Preventive Measures for Ingrown Toenails
Ingrown toenails are a common condition which usually affects the big toe. This condition occurs when the side or the corner of the toenail grows into your soft flesh.
Redness, swelling, and pain are often common symptoms of ingrown toenails.
While seemingly harmless, when left untreated, ingrown toenails can lead to infection and in worse case scenarios, ingrown toenail surgery.
Keep ingrown toenails and its complications at bay by keeping in mind the following helpful tips:
Straight across is the way to go. When trimming your toenails, it is recommended that you do not curve it to match the shape of your front toe. If you will have your toenails trimmed at a salon, be sure to instruct your pedicurist to trim your nails right across.
If you can’t trim your nails and you have a condition that causes blood to flow poorly to your feet, it is ideal to pay a podiatrist a visit every time you need your nails trimmed.
Ensure that you only wear shoes that fit properly. A nail that grows into the surrounding tissue can be secondary to too much pressure on the toes. In most cases, the pressure can be attributed to wearing shoes that do not fit properly.
At all times, make it a point to only purchase and wear properly fitted shoes. This is especially important if you have foot problems to take into account. In similar cases, it would be preferable to purchase from shoe stores that specialize in fitting shoes for those with foot issues.
Don’t trim your toenails too short. As with everything else in life, moderate is the way to go when it comes to trimming your toenails. In other words, it is recommended to go for moderate length—not too short and not too long.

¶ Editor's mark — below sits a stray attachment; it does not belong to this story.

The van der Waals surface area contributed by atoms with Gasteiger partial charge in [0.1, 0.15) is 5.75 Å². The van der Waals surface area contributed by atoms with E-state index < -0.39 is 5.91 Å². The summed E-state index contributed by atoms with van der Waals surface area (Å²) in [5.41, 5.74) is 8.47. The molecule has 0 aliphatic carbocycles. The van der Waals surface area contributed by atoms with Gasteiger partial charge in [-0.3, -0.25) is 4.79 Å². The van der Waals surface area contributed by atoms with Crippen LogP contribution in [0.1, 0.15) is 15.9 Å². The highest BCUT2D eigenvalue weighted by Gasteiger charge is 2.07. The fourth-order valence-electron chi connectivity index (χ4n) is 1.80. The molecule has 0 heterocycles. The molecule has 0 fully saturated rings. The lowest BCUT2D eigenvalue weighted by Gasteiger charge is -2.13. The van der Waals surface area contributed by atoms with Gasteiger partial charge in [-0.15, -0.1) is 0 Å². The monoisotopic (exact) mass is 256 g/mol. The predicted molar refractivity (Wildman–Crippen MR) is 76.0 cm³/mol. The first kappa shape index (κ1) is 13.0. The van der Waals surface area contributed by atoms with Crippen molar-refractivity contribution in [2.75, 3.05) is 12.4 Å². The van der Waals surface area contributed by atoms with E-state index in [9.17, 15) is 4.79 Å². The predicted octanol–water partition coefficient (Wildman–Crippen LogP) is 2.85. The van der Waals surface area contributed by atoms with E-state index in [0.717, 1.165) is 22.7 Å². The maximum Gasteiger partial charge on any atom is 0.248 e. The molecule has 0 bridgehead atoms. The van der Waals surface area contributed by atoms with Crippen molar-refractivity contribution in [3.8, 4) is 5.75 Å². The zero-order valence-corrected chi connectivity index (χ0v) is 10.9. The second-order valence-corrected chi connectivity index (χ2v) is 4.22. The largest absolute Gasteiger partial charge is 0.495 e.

While trimming your toenails too short might seem like the ideal option at first glance, it can prove counterproductive. When your toenails are trimmed too short, pressure from your shoes might eventually cause a nail to grow into the tissue.
Opt for protective footwear when needed. If there is a big risk of getting your toes injured while at work, play it safe by wearing steel-toed footwear.
If you have medical conditions like diabetes, be extra vigilant and constantly check for signs of ingrown toenails and other foot problems.
However, if you already have an ingrown toenail, it is recommended that you seek immediate medical attention especially if the following symptoms are present:
- Redness or pus in the affected area
- Severe discomfort
- If you have foot sore, infection, diabetes, or other conditions that causes poor blood flow to the feet
Left undetected or untreated, an ingrown toenail can cause infection to the underlying bone and can even result to a serious bone infection.
Complications can be especially severe if you have diabetes. The condition will make any foot injury, even minor ones from healing properly.
While ingrown toenail surgery is not often the first option doctors recommended, it can be resorted to when the risk of complications becomes high.
When paying your family doctor or podiatrist a visit, make it a point to come well-prepared so you’ll have all the bases covered.
The following questions should get your preparation off to a good start:
- What are the possible treatment options? What are the advantages and disadvantages of each?
- Is it possible to wait and see if the condition goes away on its own?
- Would ingrown toenail surgery be necessary?
- Is my condition long-term or temporary?
- What nail care routines are deemed ideal while healing?
Ingrown toenails are often not a cause of worry if attended to right away. Left untreated however, it can be a different story. The good thing is complications and discomforts brought about by ingrown toenails can be easily avoided if you attend to it right away before the condition escalates.
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